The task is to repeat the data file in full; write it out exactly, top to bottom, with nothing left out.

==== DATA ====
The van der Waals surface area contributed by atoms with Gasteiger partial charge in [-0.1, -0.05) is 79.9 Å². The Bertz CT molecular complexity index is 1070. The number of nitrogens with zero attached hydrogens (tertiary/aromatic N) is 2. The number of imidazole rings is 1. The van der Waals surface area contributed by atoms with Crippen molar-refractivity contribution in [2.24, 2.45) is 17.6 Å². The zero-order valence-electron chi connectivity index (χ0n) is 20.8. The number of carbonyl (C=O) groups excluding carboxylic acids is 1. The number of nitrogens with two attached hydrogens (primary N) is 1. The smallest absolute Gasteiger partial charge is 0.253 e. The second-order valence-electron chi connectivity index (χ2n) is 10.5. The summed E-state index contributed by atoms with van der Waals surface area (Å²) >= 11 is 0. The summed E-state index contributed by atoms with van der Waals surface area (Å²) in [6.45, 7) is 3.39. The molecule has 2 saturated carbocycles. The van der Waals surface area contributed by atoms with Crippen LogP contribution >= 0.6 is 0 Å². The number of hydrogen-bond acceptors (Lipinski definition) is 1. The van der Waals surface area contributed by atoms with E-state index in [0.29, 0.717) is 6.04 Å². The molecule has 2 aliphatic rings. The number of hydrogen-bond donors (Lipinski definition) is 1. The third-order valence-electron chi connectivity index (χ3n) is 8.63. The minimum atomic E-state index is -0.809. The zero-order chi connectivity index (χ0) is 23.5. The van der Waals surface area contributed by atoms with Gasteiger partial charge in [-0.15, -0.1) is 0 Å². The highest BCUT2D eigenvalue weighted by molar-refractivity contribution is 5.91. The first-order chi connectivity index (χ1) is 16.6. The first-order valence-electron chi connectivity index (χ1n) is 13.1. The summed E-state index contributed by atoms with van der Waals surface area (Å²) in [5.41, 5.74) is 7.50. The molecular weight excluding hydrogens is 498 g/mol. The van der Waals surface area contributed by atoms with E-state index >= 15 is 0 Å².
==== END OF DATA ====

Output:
The van der Waals surface area contributed by atoms with Gasteiger partial charge in [-0.1, -0.05) is 79.9 Å². The Bertz CT molecular complexity index is 1070. The number of nitrogens with zero attached hydrogens (tertiary/aromatic N) is 2. The number of imidazole rings is 1. The van der Waals surface area contributed by atoms with Crippen molar-refractivity contribution in [2.24, 2.45) is 17.6 Å². The zero-order valence-electron chi connectivity index (χ0n) is 20.8. The number of carbonyl (C=O) groups excluding carboxylic acids is 1. The number of nitrogens with two attached hydrogens (primary N) is 1. The smallest absolute Gasteiger partial charge is 0.253 e. The second-order valence-electron chi connectivity index (χ2n) is 10.5. The summed E-state index contributed by atoms with van der Waals surface area (Å²) >= 11 is 0. The summed E-state index contributed by atoms with van der Waals surface area (Å²) in [6.45, 7) is 3.39. The molecule has 2 saturated carbocycles. The van der Waals surface area contributed by atoms with Crippen LogP contribution >= 0.6 is 0 Å². The number of hydrogen-bond acceptors (Lipinski definition) is 1. The van der Waals surface area contributed by atoms with E-state index in [0.29, 0.717) is 6.04 Å². The molecule has 2 aliphatic rings. The number of hydrogen-bond donors (Lipinski definition) is 1. The third-order valence-electron chi connectivity index (χ3n) is 8.63. The minimum atomic E-state index is -0.809. The zero-order chi connectivity index (χ0) is 23.5. The van der Waals surface area contributed by atoms with Gasteiger partial charge in [-0.15, -0.1) is 0 Å². The highest BCUT2D eigenvalue weighted by molar-refractivity contribution is 5.91. The first-order chi connectivity index (χ1) is 16.6. The first-order valence-electron chi connectivity index (χ1n) is 13.1. The summed E-state index contributed by atoms with van der Waals surface area (Å²) in [5.41, 5.74) is 7.50. The molecular weight excluding hydrogens is 498 g/mol. The van der Waals surface area contributed by atoms with E-state index >= 15 is 0 Å².